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President’s domestic detention power tested

UPDATE Tuesday a.m.   The case has been docketed as 08-368.

Lawyers for the only detainee seized in the U.S. under presidential order and still in military captivity urged the Supreme Court on Friday to rule that no federal law and no part of the Constitution allows the President to order such detentions. 

The en banc decision by the Fourth Circuit Court upholding such power, the new petition argued, “cast a pall over the physical liberty of all persons in the United States….Neither liberty nor democracy is served when the people, and their legislators in Congress, labor in doubt about the elementary ground rules on an issue of such paramount national importance.”

The appeals court ruling, it added, “grants the executive discretion to displace the constitutional protections of the criminal justice system, including the right to speedy presentment, confrontation, and trial by jury, merely by alleging a connection to possible terrorist activity.  The lower court has replaced settled and historic protections with confusion.”

The petition in Al-Marri v. Pucciarelli can be downloaded here.  The multiple opinions of the en banc Circuit Court (a file of 216 pages) is available at this link.

The appeal was filed on behalf of Ali Saleh Kahlah Al-Marri, a Qatari national who was living legally in the U.S. when arrested at his home in Peoria, Ill., Dec. 12, 2001, and later declared by President Bush to be an “enemy combatant,” and turned over to the military.  The petition raises this single question:

“Does the Authorization for Use of Military Force (AUMF), 115 Stat. 224, authorize — and if so does the Constitution allow — the seizure and indefinite military detention of a person lawfully residing in the United States, without criminal charge or trial, based on government assertions that the detainee conspired with al Qaeda to engage in terrorist activities?”

The Fourth Circuit split 5-4 in July in findiing that the AUMF — the anti-terrorism resolution passed by Congress soon after the Sept. 11, 2001, attacks — gave the President the power to seize and hold terrorism suspects living in the U.S.  A separate 5-4 vote held that Al-Marri was entitled to a new opportunity in federal court to challenge his detention.  (A post discussing that ruling can be read here.)

The petition argued that the Supreme Court should review Al-Marri’s case now, not wait for any further challenge his lawyers mount in U.S. District Court in South Carolina.  (He is being held at the U.S. Navy brig in Charleston.)  Those proceedings, the petition said, “cannot resolve the core, threshold legal question” of domestic military detention power.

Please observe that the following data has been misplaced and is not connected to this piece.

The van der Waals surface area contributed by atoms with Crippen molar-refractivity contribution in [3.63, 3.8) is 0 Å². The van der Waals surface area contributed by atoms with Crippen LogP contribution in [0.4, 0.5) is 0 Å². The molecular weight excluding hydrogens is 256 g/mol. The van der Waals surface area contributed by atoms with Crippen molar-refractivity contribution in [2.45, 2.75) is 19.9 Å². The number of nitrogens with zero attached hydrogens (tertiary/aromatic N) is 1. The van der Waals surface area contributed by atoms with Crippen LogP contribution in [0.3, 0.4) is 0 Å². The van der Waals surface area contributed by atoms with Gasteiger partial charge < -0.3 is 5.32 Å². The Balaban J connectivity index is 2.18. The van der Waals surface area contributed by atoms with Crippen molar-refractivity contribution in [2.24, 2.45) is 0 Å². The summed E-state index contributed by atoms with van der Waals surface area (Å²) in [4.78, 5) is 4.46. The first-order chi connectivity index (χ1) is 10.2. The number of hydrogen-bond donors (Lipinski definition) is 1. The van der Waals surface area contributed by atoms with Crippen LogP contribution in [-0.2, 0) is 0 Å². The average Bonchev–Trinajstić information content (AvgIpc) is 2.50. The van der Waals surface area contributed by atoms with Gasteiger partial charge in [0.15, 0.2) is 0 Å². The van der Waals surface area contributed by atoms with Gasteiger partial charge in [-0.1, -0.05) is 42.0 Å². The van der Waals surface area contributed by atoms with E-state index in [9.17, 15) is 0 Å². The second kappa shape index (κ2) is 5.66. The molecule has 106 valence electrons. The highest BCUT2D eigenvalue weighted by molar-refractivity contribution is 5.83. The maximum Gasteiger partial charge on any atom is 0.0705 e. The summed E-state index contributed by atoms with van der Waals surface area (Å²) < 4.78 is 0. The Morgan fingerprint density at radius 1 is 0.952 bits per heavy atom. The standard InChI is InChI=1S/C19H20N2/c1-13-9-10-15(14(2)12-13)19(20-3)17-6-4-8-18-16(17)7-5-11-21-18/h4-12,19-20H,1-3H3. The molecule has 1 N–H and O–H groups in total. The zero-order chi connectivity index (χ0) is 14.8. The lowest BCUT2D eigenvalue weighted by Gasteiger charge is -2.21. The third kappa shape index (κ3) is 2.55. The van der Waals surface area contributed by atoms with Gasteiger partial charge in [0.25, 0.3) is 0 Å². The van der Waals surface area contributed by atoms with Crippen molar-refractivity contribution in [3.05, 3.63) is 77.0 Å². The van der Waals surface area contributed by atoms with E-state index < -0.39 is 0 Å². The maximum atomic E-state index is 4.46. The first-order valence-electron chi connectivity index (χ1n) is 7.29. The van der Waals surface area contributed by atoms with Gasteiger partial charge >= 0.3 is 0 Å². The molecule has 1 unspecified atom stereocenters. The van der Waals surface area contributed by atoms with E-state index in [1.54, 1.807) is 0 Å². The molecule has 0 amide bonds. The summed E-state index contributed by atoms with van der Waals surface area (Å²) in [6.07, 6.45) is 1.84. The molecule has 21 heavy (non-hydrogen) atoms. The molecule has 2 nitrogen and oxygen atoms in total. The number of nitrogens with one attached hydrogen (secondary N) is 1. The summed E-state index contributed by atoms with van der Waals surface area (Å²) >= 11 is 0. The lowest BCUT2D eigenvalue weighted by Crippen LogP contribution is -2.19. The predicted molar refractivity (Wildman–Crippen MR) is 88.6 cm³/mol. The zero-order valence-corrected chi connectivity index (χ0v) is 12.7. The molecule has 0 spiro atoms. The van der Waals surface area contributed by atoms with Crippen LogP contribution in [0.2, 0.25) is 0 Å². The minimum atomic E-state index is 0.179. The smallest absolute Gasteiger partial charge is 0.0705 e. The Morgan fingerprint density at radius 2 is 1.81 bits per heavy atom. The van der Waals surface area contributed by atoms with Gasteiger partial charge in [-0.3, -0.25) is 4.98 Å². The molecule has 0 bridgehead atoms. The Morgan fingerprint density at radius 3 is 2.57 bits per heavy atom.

If the Court agrees to hear the case, it would take the Justices well beyond four major recent rulings arising out of the “war on terrorism,” confronting issues of domestic power of the U.S. military and of the President as Commander in Chief.   The appeal appears to have been filed in time for the Court to act on its in the next Term, with a decision before next summer if review is granted.

The appeal argued that the Fourth Circuit made “four grave errors on a matter of exceptional national importance.”  These were the claimed errors:

First, the Circuit Court disregarded repeated statements by the Supreme Court that authority to seize and detain anyone within the U.S. must be clearly authorized by Congress.  The Circuit Court found such authority in AUMF even though that law is silent on the issue of detention, the petition said.

Second, the Circuit Court ignored Congress’ intent — spelled out in the Patriot Act, also passed in the wake of the terrorist attacks — that domestic terrorism suspects not be held for long periods without charge.  The Circuit Court, the petition said, “crafted from whole cloth a novel domestic military detention scheme abounding in constitutional problems.”

Third, the Circuit Court contradicted the Supreme Court’s view that the power to detain under AUMF must follow principles of the law of war.  The Circuit Court, it said, “stretched the concept of ‘enemy combatant’ far beyond what this Court’s precedents and the Constitution allow.”

Fourth, the Circuit Court ignored the AUMF’s mandate that only “necessary and appropriate” military force be used. The Circuit Court upheld military detention of an individual who had already been held in maximum security custody with no early chance of release.

Discussing what the petition called the “damaging confusion” of the lower court decision, it commented: “The ruling articulates three different and novel definitions of ‘enemy combatant’ derived through varying statutory and constitutional theories.  The net result clouds rather than clarifies who (if anyone) within the United States may be subject to indefinite military detention by the execution.” 

 Moreover, the confusion is “compounded,” the petition said, because of the uncertain procedural framework the majority had said must now be followed in a renewal of Al-Marri’s District Court challenge to his detention.  “This opens a Pandora’s box of potential litigation, multiplying exponentially future uncertainty for the detainee and the government,” the petition declared.